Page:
Episode 005 -wc

Ever want to know how many lines are in a file? How about how many words are in a file or even how many characters? Well then the “wc” command is just for you.  The “wc” command, short for word count, is a very simple command that will print “new line, word and byte counts for file specified, and a total count for all files combined if more than one file is included.”Trik Android

Consider the following little ditty:

the linux wc command
for those not in then know
stands for word count and
does a lot you should know

It counts lines and words and bytes
producing output on site
quickly giving you the numbers
without any blunders

Executing the following command:

wc poem.txt

Results in the following output:

9 40 215 poem.txt

To break it down:

  • 9 lines
  • 40 words
  • 215 characters

You can generate these values independently using the following options:

  • -c or –bytes = number of bytes in the file(s)
  • -m or –chars = number of characters in the file(s)
  • -l or –lines = number of lines in the file(s)
  • -w or –words = number of words in the file(s)

In most cases -c and -m will produces the same output unless you are working in a multi-byte characters set and using multi-byte characters.

As hinted, the wc command can take multiple files and will even accept input from standard in.  This example is impractical but shows how you can pass standard in to wc:

cat poem.txt | wc
cat poem.txt | wc list.txt –

The first example the output of cat is piped to the wc command producing the same results listed above.  The second command pipes the output of cat to wc but we are also passing a file to wc at the same time so we must use a “-” to indicate that we want to include the output of the cat command.  If the list.txt file contained the following:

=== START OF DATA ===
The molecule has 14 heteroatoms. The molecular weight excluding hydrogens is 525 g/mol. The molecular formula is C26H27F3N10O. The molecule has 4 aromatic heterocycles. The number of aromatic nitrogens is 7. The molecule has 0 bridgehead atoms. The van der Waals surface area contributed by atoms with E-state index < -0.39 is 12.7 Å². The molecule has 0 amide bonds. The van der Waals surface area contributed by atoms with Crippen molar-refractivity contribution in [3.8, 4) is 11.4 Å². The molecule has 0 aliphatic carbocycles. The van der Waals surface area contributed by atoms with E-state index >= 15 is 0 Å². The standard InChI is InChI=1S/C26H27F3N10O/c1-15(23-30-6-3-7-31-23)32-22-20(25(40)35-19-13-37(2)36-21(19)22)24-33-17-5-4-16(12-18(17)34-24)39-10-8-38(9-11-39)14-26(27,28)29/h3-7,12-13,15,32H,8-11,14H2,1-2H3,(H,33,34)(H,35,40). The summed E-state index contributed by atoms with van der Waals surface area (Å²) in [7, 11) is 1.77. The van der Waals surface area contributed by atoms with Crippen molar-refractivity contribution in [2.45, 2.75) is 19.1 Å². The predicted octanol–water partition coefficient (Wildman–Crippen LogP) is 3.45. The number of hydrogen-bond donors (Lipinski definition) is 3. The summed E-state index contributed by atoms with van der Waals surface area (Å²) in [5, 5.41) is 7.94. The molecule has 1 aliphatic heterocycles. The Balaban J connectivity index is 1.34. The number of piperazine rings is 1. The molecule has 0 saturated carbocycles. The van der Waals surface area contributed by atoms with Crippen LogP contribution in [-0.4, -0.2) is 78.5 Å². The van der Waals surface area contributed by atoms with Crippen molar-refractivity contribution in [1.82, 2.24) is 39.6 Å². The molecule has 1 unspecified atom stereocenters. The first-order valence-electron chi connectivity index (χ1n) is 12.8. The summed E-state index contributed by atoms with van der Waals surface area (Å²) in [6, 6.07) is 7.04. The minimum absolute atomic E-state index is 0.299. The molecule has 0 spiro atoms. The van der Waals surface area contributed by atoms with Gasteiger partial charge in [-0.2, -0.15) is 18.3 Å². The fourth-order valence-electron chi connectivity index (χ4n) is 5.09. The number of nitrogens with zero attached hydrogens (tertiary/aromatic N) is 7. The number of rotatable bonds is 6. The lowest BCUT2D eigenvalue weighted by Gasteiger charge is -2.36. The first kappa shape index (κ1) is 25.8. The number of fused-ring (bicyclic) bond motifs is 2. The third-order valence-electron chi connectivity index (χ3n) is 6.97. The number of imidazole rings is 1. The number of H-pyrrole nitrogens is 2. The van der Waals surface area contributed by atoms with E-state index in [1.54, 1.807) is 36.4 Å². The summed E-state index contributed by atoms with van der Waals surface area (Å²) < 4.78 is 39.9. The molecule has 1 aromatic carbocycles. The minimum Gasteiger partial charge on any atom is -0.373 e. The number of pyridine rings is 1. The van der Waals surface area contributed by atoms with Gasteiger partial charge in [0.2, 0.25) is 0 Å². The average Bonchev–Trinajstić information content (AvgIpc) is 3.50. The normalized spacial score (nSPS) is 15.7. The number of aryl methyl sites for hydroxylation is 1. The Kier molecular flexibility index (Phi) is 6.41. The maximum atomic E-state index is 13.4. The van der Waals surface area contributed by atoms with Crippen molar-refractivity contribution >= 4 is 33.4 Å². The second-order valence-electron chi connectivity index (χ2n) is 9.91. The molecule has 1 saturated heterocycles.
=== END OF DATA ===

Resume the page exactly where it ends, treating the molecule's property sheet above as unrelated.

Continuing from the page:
apples
dog food
sinkers
minnow trap
rope
milk

The output from the “cat poem.txt | wc list.txt -” would be:

 6     8    46    list.txt
9    40  215   –
15   48  261    total

There is an option in wc to list the character length longest line in a file or list of files:  -L or –max-line-length.  In our poem.txt example:

wc -L poem.txt

The following output is produced:

35 poem.txt

The final option to discuss in the wc command is –files0-from= which is an option to pass a list of files separated by an ascii null character to the wc command. The requirement here is that each file is separated by an ascii null character and nothing else. Simply passing a file containing each file you want to pass to the wc command will not work:

poem.txt
list.txt

This list will not work. You need to create the list with null characters instead of new lines, commas or anything else.  In vim you would have to enter the files like so:

poem.txt^@list.txt^@

You cannot simply enter a “^” and a “@” between each entry, this requires a special key input:  “ctrl-v 10”.  That is press ctrl-v and then enter 10. To then process this list with wc, assuming the file listing the files we want to process is called fileslist.txt:

wc –files0-from=fileslist.txt

Producing the following output:

 9     40     215     poem.txt
6      8        46    list.txt
15  48      261    total

You may also get an error:

wc:
: No such file or directory

If you read the info command for wc you will see an example of using the –files0-from= switch with the find command.

Bibliography:

  • man wc
  • info wc

If the video is not clear enough view it off the YouTube website and select size 2 or full screen.  Or download the video in Ogg Theora format:

Thank you very much

This entry was posted in Uncategorized. Bookmark the permalink.

Leave a Reply

Your email address will not be published. Required fields are marked *